Podcast Ep#1: The Facebook Ad debate, the Beijing #Airpocalypse and more



[buzzsprout episode=’173737′ player=’true’]


This is my first Podcast episode… pretty exciting! My mission is to Guide you through the cultural, logistical and technical needs to launch Globally!

In this episode,  I will talk about the Facebook Ad debate, and how you can leverage it positively for international growth, and in the cultural section, the Beijing #Airpocalypse and Stuffed Animals in one of Tokyo’s restaurants.

1st topic: Facebook has been getting some heat lately as many are questioning their new algorithm and effectiveness of their Ad platform. Facebook now requires brands that you might have liked to promote their content with paid ads or promoted posts.

Facebook announced that only 16% of fans are seeing brand posts, and their algorithm removes  ‘News feed spam’.  So brands that are paying for promoted content will always come up first in the newsfeed.   And brands who spend more get more eyeballs (following the TV Broadcast model) and as a result many smaller brands are questioning the overall effectiveness of Facebook Ads.

An interesting backlash has been taking place, here are two case studies.

1)  Eat24.com announced a few weeks ago it was breaking up with Facebook and published a break-up letter.

Let me quote:  Hey. It’s Eat24. Look, we need to talk. This isn’t easy to say since we’ve been together so long, but we need to break up.  We’d love to say “It’s not you, it’s us” but it’s totally you. Not to be rude, but you aren’t the smart, funny social network we fell in love with several years back. You’ve changed. A lot.’

2) MeUndies.com recently mocked Facebook Ad’s nudity policy by creating mock Ads. The company posted stick figures photoshoot re-enactments which drove to a Too Hot for Facebook page. Curious many users clicked and the ads turned out to be a huge success.

The fact that both of these rebellious marketing initiatives went viral clearly indicates that:

Being a rebel brand gets you noticed!

My recommendation:  If you want to grow your business internationally, do not completely abandon Facebook. Facebook’s footprint is huge in Asia and Latin America. Emerging markets have the lowest online ad spend due to fewer e-commerce outlets marketing in these regions which increases the potential return of investment (view infographics & my blogpost on this topic) Invest in International Facebook Ads, measure the benefits and don’t let your undies get on fire.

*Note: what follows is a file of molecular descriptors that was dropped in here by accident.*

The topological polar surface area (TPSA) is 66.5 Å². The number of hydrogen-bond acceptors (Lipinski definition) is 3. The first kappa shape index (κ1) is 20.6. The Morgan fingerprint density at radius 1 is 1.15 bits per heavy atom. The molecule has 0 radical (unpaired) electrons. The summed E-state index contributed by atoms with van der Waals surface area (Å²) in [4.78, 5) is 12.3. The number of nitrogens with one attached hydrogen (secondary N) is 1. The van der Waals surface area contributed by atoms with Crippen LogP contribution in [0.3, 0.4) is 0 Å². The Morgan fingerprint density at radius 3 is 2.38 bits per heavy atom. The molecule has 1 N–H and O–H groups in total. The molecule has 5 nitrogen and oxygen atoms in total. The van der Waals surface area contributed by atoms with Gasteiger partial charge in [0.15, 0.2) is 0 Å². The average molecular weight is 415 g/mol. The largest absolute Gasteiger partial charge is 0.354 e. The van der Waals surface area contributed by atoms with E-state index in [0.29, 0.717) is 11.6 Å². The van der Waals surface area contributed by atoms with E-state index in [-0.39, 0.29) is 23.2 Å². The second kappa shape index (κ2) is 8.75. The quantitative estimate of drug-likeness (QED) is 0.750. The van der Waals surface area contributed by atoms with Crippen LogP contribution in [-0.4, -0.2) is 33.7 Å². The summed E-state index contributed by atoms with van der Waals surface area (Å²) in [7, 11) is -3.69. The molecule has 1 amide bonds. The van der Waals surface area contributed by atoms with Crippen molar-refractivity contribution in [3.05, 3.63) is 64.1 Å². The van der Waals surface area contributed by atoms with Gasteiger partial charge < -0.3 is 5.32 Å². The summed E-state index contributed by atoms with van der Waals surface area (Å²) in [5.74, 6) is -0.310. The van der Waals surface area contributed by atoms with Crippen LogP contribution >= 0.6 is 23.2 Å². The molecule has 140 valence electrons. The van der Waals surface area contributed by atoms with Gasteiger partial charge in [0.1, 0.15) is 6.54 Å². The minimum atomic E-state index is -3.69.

When creating an International Facebook Ad:

1) Pick a specific demographic: if you are interested in the Asia Pacific Market start with Indonesia, Malaysia or the Philippines (all of these demographics are extremely active on FB).

2) Create several Ads with different messaging

3) Pick the website conversion Ads

4) Review your results and ensure you include the conversion tracking pixel component (you can read more about it here)

 Second part is the cultural section. I  cover cultural news to help inform your business of what’s going on around the world to hopefully help inspire some ideas.

#Airpocalypse: A Brewing company in Beijing, Jing-A-Brewing  decided to boost up the morale by offering everyone  free beer if the pollution index goes over 500. A humorous way to deal with the situation while ensuring customers stay in-doors. The company felt, poking fun at the growing pollution problem could be a good way to respond to the issue while promoting their business.   Again – this is a snarky way to get some attention while helping your consumers deal with the situation at hand.

A restaurant in Tokyo, Japan Moon in Cafe  offers dining with a stuffed animal for solo customers. No surprise, it’s a hit amongst the Japanese demographic as it reinforces their love for corky, manga, anime, and pop-culture. This same brand will be opening a restaurant in NYC with guess what, no teddy bears. A good example of how a brand is altering their branding based on their location.

Please join the conversation by using #GlobalInfluencer and share your thoughts.

You may also like